While each solution has its pros and cons, in the end it comes down to the healthcare system.

“It really depends on the customer, and what are their goals,” says O'Neal. Large hospital systems with huge quality initiatives want to do business intelligence reporting in addition to aggregating data across the IDN for physicians, and for these, O'Neal says an Amalga or dbMotion makes sense. “The value of solutions like Amalga only increase over time,” he says. “But if you look at a small hospital that's been on its core clinical for years, it may be important to them to save their money and go with one of the other aggregation solutions.”
Jeremy Bikman

What kind of money? The purchase can run to $1 million for Amalga, while one of the portal-like solutions can run about $200,000. And, adds O'Neal, no one knows yet what add-ons might cost for a solution like Amalga.

Though cost is one factor, it's not the only one, says Jeremy Bikman, vice president, research and strategy at KLAS. “When you factor in the level of IT strength in an organization, budget, where they are with IT adoption, executive support and advanced clinicians, it really changes the dynamics,” he says. “So where Amalga or dbMotion might be perfect for one client, it might not work for another.”

Bikman says he believes hospitals will have to get an aggregation solution, but what they choose depends on the IT lifecycle at the hospital. “The Partners and the Mayos already have their strategic plan and are moving on to the next thing,” he says.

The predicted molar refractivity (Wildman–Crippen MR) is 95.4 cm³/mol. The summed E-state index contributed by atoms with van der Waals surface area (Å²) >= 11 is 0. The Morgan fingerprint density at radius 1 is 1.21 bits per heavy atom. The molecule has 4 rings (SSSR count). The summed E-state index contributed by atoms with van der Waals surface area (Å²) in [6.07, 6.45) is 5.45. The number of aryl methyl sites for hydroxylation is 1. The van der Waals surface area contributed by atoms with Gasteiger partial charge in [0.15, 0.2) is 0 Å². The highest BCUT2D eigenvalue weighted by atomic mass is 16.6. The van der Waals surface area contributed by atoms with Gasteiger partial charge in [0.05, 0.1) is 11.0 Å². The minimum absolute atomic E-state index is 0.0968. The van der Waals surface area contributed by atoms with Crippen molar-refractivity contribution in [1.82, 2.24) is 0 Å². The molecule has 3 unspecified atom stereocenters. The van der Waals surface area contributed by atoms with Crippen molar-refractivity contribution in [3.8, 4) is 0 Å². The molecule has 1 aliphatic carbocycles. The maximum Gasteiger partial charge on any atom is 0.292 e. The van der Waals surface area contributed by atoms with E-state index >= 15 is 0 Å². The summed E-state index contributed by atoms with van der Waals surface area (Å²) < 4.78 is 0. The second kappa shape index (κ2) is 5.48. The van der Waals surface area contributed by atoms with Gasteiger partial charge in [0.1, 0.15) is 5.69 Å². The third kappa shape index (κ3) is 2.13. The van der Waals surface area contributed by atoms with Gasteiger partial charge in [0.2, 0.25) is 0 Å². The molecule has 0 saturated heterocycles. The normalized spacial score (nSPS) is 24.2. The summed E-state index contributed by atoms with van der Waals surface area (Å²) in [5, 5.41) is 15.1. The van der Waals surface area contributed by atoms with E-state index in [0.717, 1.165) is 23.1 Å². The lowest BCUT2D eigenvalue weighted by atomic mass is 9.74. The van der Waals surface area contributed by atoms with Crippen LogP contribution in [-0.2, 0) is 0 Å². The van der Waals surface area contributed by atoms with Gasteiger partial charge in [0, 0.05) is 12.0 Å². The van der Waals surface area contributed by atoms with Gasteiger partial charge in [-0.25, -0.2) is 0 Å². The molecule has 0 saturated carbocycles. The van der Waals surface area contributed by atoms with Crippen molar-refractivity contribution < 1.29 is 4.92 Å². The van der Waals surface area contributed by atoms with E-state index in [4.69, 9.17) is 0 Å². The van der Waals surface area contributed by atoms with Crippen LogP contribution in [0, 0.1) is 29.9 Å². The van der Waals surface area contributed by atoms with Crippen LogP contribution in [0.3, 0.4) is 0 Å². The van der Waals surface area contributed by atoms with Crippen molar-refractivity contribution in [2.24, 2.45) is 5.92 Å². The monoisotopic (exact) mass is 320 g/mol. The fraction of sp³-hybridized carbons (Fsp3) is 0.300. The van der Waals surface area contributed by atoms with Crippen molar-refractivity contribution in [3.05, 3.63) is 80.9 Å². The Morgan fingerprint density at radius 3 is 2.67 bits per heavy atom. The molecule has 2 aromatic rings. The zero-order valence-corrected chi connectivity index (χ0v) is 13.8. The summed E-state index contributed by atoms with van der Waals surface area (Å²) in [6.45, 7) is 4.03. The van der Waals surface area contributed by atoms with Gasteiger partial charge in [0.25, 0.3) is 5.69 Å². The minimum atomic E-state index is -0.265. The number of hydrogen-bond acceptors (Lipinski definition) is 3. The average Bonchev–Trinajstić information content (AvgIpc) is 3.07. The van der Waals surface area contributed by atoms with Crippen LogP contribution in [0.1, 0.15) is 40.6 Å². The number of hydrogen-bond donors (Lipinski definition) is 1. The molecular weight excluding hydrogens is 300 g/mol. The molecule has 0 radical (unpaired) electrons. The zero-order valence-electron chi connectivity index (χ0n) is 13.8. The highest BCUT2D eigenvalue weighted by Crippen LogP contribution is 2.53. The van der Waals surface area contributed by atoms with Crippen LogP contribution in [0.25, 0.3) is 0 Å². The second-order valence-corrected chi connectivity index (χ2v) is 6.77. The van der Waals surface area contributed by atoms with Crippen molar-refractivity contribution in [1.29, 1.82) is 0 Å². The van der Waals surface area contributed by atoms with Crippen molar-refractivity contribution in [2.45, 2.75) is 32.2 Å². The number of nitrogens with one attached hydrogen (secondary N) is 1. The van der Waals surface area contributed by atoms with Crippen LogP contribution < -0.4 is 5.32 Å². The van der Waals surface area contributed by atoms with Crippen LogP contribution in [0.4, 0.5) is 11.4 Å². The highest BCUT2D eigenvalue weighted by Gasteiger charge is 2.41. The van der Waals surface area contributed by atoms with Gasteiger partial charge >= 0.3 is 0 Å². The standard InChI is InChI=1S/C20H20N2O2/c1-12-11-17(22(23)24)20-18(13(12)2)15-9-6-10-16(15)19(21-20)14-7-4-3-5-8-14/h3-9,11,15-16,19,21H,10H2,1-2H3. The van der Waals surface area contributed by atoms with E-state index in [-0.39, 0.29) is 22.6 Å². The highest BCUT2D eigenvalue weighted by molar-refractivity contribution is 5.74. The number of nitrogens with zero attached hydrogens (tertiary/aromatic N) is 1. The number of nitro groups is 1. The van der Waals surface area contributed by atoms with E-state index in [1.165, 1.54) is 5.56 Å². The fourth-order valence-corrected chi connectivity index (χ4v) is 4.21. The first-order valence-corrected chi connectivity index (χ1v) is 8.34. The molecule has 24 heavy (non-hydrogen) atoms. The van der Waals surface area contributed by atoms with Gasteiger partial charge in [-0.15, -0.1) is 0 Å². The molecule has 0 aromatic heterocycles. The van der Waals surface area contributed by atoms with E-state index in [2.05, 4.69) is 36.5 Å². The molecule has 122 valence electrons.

While his organization is not quite as wired as Partners HealthCare or the Mayo Clinic, Adena's Bost says he is finding that his Medseek solution works perfectly for his needs, and has been driven mainly by physicians. “We're always looking for ways to make our doctors more productive and this was one,” he says. At Adena, 2008 was dubbed, ‘The Year of the Physician,’ and the Medseek aggregation solution was one of the tools Bost introduced.

“We brought everything we have, including the kitchen sink, to the desktop for the physicians: all ancillaries, labs, ED, blood - it's in there,” says Bost, whose hospital had a 15-year history with Meditech (Westwood, Mass.). Bost says his physicians found the Meditech solution cumbersome to use. “You can't leap from deep within one tunnel to deep within another.”

Bost says when he began looking for an aggregation solution, it was before Microsoft's wasn't yet available. “We chose Medseek due to its level of integration and the pieces we could bring in, specifically within the Meditech space,” he says “That's what sealed it for us.”

But for those large hospital systems that are already on to the next big step, KLAS' other peer group of Microsoft and dbMotion can be a game changer.

“As we move into the future with the delivery of healthcare, we may not even know the questions we want to ask five years down the road,” says Stofko, who went live with his Amalga solution in 2008. “So we can look at potential correlations, look at things together that we might not have thought would be associated.”